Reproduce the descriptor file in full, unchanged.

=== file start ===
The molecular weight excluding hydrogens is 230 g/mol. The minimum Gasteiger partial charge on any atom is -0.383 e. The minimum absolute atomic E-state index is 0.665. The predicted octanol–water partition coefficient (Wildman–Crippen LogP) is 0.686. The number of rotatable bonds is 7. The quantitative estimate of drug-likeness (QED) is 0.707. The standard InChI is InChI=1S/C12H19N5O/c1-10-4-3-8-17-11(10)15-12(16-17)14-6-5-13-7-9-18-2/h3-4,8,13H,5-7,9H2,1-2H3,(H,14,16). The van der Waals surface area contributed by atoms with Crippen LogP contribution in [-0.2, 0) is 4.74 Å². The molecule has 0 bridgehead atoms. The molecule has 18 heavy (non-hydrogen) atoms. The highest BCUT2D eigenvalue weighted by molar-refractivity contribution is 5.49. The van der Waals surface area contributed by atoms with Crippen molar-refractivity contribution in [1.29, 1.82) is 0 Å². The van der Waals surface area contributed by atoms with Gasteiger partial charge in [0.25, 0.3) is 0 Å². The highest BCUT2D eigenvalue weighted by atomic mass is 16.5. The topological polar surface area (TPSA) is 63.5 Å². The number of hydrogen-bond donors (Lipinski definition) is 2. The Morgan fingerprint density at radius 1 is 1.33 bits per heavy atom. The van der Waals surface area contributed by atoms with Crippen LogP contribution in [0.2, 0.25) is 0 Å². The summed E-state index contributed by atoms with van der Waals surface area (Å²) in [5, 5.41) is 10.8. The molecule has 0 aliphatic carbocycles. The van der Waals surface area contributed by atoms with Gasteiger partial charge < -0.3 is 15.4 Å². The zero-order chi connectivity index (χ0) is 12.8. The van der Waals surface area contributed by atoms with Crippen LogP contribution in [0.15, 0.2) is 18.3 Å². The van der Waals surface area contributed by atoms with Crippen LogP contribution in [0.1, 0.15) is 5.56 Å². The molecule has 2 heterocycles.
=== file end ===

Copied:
The molecular weight excluding hydrogens is 230 g/mol. The minimum Gasteiger partial charge on any atom is -0.383 e. The minimum absolute atomic E-state index is 0.665. The predicted octanol–water partition coefficient (Wildman–Crippen LogP) is 0.686. The number of rotatable bonds is 7. The quantitative estimate of drug-likeness (QED) is 0.707. The standard InChI is InChI=1S/C12H19N5O/c1-10-4-3-8-17-11(10)15-12(16-17)14-6-5-13-7-9-18-2/h3-4,8,13H,5-7,9H2,1-2H3,(H,14,16). The van der Waals surface area contributed by atoms with Crippen LogP contribution in [-0.2, 0) is 4.74 Å². The molecule has 0 bridgehead atoms. The molecule has 18 heavy (non-hydrogen) atoms. The highest BCUT2D eigenvalue weighted by molar-refractivity contribution is 5.49. The van der Waals surface area contributed by atoms with Crippen molar-refractivity contribution in [1.29, 1.82) is 0 Å². The van der Waals surface area contributed by atoms with Gasteiger partial charge in [0.25, 0.3) is 0 Å². The highest BCUT2D eigenvalue weighted by atomic mass is 16.5. The topological polar surface area (TPSA) is 63.5 Å². The number of hydrogen-bond donors (Lipinski definition) is 2. The Morgan fingerprint density at radius 1 is 1.33 bits per heavy atom. The van der Waals surface area contributed by atoms with Crippen LogP contribution in [0.2, 0.25) is 0 Å². The summed E-state index contributed by atoms with van der Waals surface area (Å²) in [5, 5.41) is 10.8. The molecule has 0 aliphatic carbocycles. The van der Waals surface area contributed by atoms with Gasteiger partial charge < -0.3 is 15.4 Å². The zero-order chi connectivity index (χ0) is 12.8. The van der Waals surface area contributed by atoms with Crippen LogP contribution in [0.15, 0.2) is 18.3 Å². The van der Waals surface area contributed by atoms with Crippen LogP contribution in [0.1, 0.15) is 5.56 Å². The molecule has 2 heterocycles.